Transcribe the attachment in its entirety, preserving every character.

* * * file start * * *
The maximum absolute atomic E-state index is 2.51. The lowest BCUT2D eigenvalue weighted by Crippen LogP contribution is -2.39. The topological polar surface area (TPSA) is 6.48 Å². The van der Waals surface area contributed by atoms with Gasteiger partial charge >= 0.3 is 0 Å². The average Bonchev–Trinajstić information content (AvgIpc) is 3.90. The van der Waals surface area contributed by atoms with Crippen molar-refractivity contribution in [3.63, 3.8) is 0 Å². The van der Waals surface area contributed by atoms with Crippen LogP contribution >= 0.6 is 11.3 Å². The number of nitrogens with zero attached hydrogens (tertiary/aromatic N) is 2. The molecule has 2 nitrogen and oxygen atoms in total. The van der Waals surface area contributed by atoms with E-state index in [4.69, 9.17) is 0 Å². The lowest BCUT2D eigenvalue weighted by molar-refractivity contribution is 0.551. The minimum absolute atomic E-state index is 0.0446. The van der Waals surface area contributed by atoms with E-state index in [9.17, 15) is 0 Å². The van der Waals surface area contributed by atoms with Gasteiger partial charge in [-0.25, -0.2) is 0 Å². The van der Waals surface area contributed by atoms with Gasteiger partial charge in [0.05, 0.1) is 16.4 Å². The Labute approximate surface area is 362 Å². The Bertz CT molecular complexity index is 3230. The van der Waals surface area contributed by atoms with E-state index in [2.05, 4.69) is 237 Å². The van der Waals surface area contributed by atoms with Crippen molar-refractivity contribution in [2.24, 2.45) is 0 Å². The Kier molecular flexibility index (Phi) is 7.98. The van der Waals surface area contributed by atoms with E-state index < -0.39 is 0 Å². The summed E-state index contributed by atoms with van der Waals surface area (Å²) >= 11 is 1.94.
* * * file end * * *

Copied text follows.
The maximum absolute atomic E-state index is 2.51. The lowest BCUT2D eigenvalue weighted by Crippen LogP contribution is -2.39. The topological polar surface area (TPSA) is 6.48 Å². The van der Waals surface area contributed by atoms with Gasteiger partial charge >= 0.3 is 0 Å². The average Bonchev–Trinajstić information content (AvgIpc) is 3.90. The van der Waals surface area contributed by atoms with Crippen molar-refractivity contribution in [3.63, 3.8) is 0 Å². The van der Waals surface area contributed by atoms with Crippen LogP contribution >= 0.6 is 11.3 Å². The number of nitrogens with zero attached hydrogens (tertiary/aromatic N) is 2. The molecule has 2 nitrogen and oxygen atoms in total. The van der Waals surface area contributed by atoms with E-state index in [4.69, 9.17) is 0 Å². The lowest BCUT2D eigenvalue weighted by molar-refractivity contribution is 0.551. The minimum absolute atomic E-state index is 0.0446. The van der Waals surface area contributed by atoms with E-state index in [9.17, 15) is 0 Å². The van der Waals surface area contributed by atoms with Gasteiger partial charge in [-0.25, -0.2) is 0 Å². The van der Waals surface area contributed by atoms with Gasteiger partial charge in [0.05, 0.1) is 16.4 Å². The Labute approximate surface area is 362 Å². The Bertz CT molecular complexity index is 3230. The van der Waals surface area contributed by atoms with E-state index in [2.05, 4.69) is 237 Å². The van der Waals surface area contributed by atoms with Crippen molar-refractivity contribution in [2.24, 2.45) is 0 Å². The Kier molecular flexibility index (Phi) is 7.98. The van der Waals surface area contributed by atoms with E-state index < -0.39 is 0 Å². The summed E-state index contributed by atoms with van der Waals surface area (Å²) >= 11 is 1.94.